“We understand that this is an issue where you cannot get a yes from everyone and choice is an important issue, but so is the choice to have fluoridated water. It is the most vulnerable in our communities who can’t make the decision for themselves, particularly the children.”
SHA vs PCT
Southampton city council has come out in favour of the fluoridation proposals – but Hampshire county council, which covers some smaller areas that would also be affected, is against. Anna McNair Scott, chair of the council’s health overview and scrutiny committee, says fluoridation seems to her to address a symptom of health inequalities – poor dental health – rather than its causes, such as bad diet, which will still lead to other health problems and inequalities.
What the general public will make of the proposal remains to be seen. Dr Mortimore says the opinion survey conducted before the consultation began would suggest there is a good measure of public support. “I don’t think there’s anything else that public consultation on a health issue is quite like this in terms of the firm views and passion it attracts in those who are opposed to something that the NHS is consulting on that is for the benefit of a population.”
It is also difficult to convey to the lay person that the PCT and the SHA have different roles, he says. The PCT is the key proponent, while the SHA is the decision maker and the organisation responsible for the consultation. “We can’t be seen to be joined up in ways that feel very different from most other things we do as an NHS,” he says.
The PCT’s responsibility for tackling health inequalities does not, on this issue, always resonate with the public. At the debate, several members of the public argue that fluoridation should not be imposed on everyone to improve the dental health of a feckless minority.
The suggestion by the independent chair of the panel, Radio 4 broadcaster Peter White, that part of the objective of a public health system is “to reach people who cannot be reached by other methods” seems, among that particular audience at least, to fall on deaf ears.
NHS South Central deputy director of public health James Mapstone believes views on the greater good have changed.
“What [the drop-in events] made clear to me is how much individual choice is really precious to some people now and I do think that’s probably a shift from where we were 20 years ago, even 10 years ago.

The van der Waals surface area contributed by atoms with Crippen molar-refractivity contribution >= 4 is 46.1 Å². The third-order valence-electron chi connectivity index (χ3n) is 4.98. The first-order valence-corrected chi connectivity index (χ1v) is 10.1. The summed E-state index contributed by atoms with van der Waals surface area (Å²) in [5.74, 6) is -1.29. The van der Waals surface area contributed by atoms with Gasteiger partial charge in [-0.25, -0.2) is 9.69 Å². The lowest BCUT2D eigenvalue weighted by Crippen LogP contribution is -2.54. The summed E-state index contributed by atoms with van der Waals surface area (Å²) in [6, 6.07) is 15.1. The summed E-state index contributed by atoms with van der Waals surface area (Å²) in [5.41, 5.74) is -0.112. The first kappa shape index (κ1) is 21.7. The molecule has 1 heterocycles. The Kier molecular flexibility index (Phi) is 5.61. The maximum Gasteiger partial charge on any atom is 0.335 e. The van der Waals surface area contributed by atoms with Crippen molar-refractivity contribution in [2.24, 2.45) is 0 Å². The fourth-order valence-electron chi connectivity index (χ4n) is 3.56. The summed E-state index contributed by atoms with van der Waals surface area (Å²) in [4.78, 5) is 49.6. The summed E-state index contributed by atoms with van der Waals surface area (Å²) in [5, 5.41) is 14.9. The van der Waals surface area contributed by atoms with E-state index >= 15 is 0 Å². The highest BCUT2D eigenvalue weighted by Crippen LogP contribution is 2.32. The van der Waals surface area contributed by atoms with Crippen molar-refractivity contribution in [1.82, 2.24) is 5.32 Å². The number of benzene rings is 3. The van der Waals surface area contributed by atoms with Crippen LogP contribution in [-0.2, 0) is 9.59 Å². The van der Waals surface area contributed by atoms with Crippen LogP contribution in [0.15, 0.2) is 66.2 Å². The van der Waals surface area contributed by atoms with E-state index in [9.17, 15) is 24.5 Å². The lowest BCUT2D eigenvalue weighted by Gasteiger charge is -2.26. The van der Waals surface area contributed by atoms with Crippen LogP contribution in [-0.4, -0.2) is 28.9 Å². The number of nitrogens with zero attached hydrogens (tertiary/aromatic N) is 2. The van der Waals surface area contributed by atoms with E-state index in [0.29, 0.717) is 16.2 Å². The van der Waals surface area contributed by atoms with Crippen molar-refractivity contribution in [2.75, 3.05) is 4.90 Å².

“They used to take more of a ‘I will do this for society as a whole’ [position] and I’m starting to feel that there’s a change and public health has to respond to that.”
But Mr Easton says he is “really pleased about the level of discussion and debate, even though some of it is vigorous and difficult”.
“This is public health in the raw, being debated and discussed in local communities. It’s what we are on the pitch to do.”
The SHA board will make its decision, in public, on 26 February.
In the pipeline
New legislation gives SHAs the final decision on water fluoridation following public consultation.
Southampton City PCT asks former Hampshire and Isle of Wight SHA to investigate the feasibility and cost of fluoridating the water supply.
SHA receives the economic analysis it has commissioned.
SHA receives the feasibility study it has commissioned.
A pre-consultation exercise is carried out to assess awareness and design the consultation process.
SHA board approves request to carry out a formal consultation.
SHA runs public consultation.
SHA board makes decision.
For and against
Public views at NHS South Central’s debate on 3 December 2008
- “The obvious route [is] targeting the areas in the schools and bringing these parents to court over it.”
- “Taking parents to court if their children had bad teeth – what do you think that would cost and is there any justice in that?”
- “Birmingham has one of the highest infant mortality rates in the country and I’m wondering whether that could be linked with fluoride in the water.”
- “It’s entirely due to one ethnic group and if you took that group out of the population it would look very much like the England average so unless someone is trying to argue that fluoride changes ethnicity it doesn’t actually help very much.”
- “If we allow fluoridation to go ahead we could eventually reach a situation where silly old England is the only country in the world that still puts rat poison in its drinking water.”
- “The rest of the world is growing, where feasible, fluoridation. Other countries don’t have the same water supply that we have, people don’t know where the water’s going and that’s obviously difficult to control.”